Veit's Blog

Coverage-centric Testing


Many of my clients keep test coverage scores for every commit or pull request, and they integrate appropriate tools—such as codecov—into their code review. Coverage scores are often used as one of the primary indicators on the quality of a pull request, some even go as far as flagging a pull request as generally unfit for merging when it decreases code coverage.

I generally agree with this practice, but it encourages a set of behaviors that I think are detrimental to code quality. Today I want to talk about these.

Why does coverage decrease?

If a pull request comes in that decreases coverage, the first question I’d like to ask myself is: why does it do that? I tend to write tests while writing the code itself—I’m not always completely adherent to TDD, especially when I’m fleshing out a fresh idea—, so the coverage should at least stay the same, if not increase. If it doesn’t, that’s a bug in my workflow1.

Instead of scrambling to write some tests after the fact, I’d like to think that I look at what’s wrong with my PR first. I don’t always do that, but I try to be as conscious about it as I can.

After analyzing, I will spend some time writing tests. They’ll not be of the same quality as the tests I would’ve written if I had written them during the development of the feature, though, because the mindset is mostly to keep my pull request in the green. Not something I’m proud of, but more often the case than I’d like to admit. Although this is obviously wrong, the people who who review my code rarely object. I believe this is because this behavior is not as easy to spot as regular anti-patterns or simple bugs and often gets lost in the noise.

This brings me to the main point of my blog post: coverage-centrism.


I’ve seen people not write tests for code, because the lines introduced were already covered, and so they didn’t have to add anything. The pull request is approved, and the feature is merged.

Note that I said “lines” above, not feature. This is not the same thing at all, and even though coverage tools will report that all is well, we just missed to test a new case. Consider the following Python code2:

def my_request_handler(request):
    return HTTP_OK
Fig. 1: A useful web request.

This is a simple method using a fantasy web framework. It will return an HTTP code of 200 on every incoming request. That’s easy to test, we just call the method with a mock request and assert that we always get the expected status code back.

def test_my_request_handler():
    response = my_request_handler(mock_request())
    assert(response.status, 200)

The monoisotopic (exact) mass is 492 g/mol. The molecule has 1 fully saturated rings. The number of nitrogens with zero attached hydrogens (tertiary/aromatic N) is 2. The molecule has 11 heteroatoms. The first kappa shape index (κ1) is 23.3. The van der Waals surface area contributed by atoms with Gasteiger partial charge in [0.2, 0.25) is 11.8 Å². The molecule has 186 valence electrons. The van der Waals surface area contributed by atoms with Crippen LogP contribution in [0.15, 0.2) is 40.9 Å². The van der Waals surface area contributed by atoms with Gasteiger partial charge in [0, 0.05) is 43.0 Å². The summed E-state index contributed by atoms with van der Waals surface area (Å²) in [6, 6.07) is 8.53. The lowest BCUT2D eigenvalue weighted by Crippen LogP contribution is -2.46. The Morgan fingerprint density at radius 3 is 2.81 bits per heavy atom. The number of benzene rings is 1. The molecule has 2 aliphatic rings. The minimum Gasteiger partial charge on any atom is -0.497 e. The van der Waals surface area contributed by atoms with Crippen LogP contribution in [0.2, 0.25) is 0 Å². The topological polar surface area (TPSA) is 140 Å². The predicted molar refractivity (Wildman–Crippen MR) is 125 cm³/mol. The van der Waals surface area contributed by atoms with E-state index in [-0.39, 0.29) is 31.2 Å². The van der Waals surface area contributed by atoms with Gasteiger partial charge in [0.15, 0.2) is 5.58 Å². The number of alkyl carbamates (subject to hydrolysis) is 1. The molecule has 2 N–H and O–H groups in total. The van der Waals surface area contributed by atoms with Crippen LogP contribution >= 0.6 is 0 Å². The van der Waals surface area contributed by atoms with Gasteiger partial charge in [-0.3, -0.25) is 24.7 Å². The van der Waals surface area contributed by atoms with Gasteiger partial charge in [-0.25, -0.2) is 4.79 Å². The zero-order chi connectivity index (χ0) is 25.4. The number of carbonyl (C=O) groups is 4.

Fig. 2: Testing our request handler.

Figure 2 is already imperfect, because we only test the function with one request. But let’s roll with it for now.

Imagine then that someone decides that we should ratelimit some endpoints of our API, and my_request_handler is one of them. We introduce a new decorator, rate_limit, that automatically does that for us.

@rate_limit(num_requests=10, seconds=60)
def my_request_handler(request):
    return HTTP_OK
Fig. 3: Adding a ratelimiter.

Although we certainly introduced a new piece of behavior into our application, the coverage tools will report that all is well, because the decorator is applied when we define the function, and thus always executed.

In the best case, we’ve tested our rate_limit decorator and thus can say with some confidence that it will work. But if I were to maintain this piece of software, I’d at least like to know whether that decorator has been applied in all the right places.

Coverage-centric testing doesn’t make this necessary. The line is green, and that’s all that counts.


I’m not saying that watching code coverage is bad. It can be a good first indicator on the quality of a contribution. But it isn’t the most important measure of quality, because there are so many ways to cheat at it, and so many ways to do it incorrectly. Manual review is still mostly necessary, and keeping an eye out for coverage-centric testing behaviors is especially valuable to keep the quality of your tests up.


1. There are cases where I deliberately skip writing tests for various reasons, but they come so few and far in between that I’m not going not spend time going into those cases.

2. The following examples require a cursory knowledge of Python, but apply more generally to all kinds of languages.